In recent years the UK industry has become ever more US-focused, perhaps of necessity – sharing a common language, with access to studio finance and their global distribution capabilities. The result has been inward investment – Leavesden studios (thanks to Harry Potter and Warners), the emergence of post-production powerhouses (Double Negative etc), the employment of British technicians on ever higher rates of pay. So we do have a British film industry, but what is British about it? Productions use British studios and British technicians, but do they produce British stories? The government sees this as confirmation of its approach, but is it sustainable?

For UK TV drama we have reached a point where foreign owned companies now gain ever more commissions. One major question is whether this changes the nature of what is now produced? On a cautionary note, we do know is that in the 1980s the production of Boys from the Blackstuff was held up for 2 years when BBC Enterprises delayed investment with doubts about its export potential because it used scouse vernacular. Will such concerns now be ever more frequent? An open question is whether there are policy interventions which might make a difference.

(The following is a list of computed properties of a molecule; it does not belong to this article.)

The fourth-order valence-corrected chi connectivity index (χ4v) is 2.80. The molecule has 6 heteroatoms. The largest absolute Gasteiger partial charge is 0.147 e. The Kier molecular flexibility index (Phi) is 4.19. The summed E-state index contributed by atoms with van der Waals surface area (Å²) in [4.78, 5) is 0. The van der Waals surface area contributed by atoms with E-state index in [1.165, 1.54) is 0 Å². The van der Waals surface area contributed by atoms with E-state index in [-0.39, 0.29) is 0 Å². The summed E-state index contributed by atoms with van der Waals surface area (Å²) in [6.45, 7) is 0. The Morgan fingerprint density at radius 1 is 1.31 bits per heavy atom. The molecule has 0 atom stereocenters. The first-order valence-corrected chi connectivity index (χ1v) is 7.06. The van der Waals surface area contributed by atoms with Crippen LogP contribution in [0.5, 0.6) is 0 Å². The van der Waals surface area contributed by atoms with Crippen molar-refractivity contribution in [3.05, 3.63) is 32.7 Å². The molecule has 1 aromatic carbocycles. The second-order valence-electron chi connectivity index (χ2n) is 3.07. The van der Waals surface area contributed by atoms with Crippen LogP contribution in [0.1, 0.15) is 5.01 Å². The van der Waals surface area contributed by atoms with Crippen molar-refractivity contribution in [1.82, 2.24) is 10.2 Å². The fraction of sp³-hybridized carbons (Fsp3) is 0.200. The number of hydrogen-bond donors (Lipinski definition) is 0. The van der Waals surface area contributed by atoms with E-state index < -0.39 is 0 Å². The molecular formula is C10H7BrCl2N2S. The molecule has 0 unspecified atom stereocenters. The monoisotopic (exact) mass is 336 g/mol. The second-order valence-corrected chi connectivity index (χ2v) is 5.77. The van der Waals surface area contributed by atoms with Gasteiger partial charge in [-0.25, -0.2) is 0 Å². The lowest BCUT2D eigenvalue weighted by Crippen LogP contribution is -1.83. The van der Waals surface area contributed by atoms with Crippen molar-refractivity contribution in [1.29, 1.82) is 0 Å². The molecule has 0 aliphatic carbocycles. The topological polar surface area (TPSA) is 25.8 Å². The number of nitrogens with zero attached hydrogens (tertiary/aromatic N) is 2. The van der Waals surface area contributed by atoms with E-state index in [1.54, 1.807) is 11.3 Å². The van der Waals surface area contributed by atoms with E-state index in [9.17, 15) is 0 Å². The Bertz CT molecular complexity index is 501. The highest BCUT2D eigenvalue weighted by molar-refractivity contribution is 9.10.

Richard Paterson is Head of Research and Scholarship at the British Film Institute (BFI) and Honorary Professor at the University of Glasgow. He is also an Associate Partner on the MeCETES project. This article is a summary of a presentation given at the European Film and TV Culture: Trends and Challenges conference at the Danish Film Institute, Copenhagen, September 9, 2015.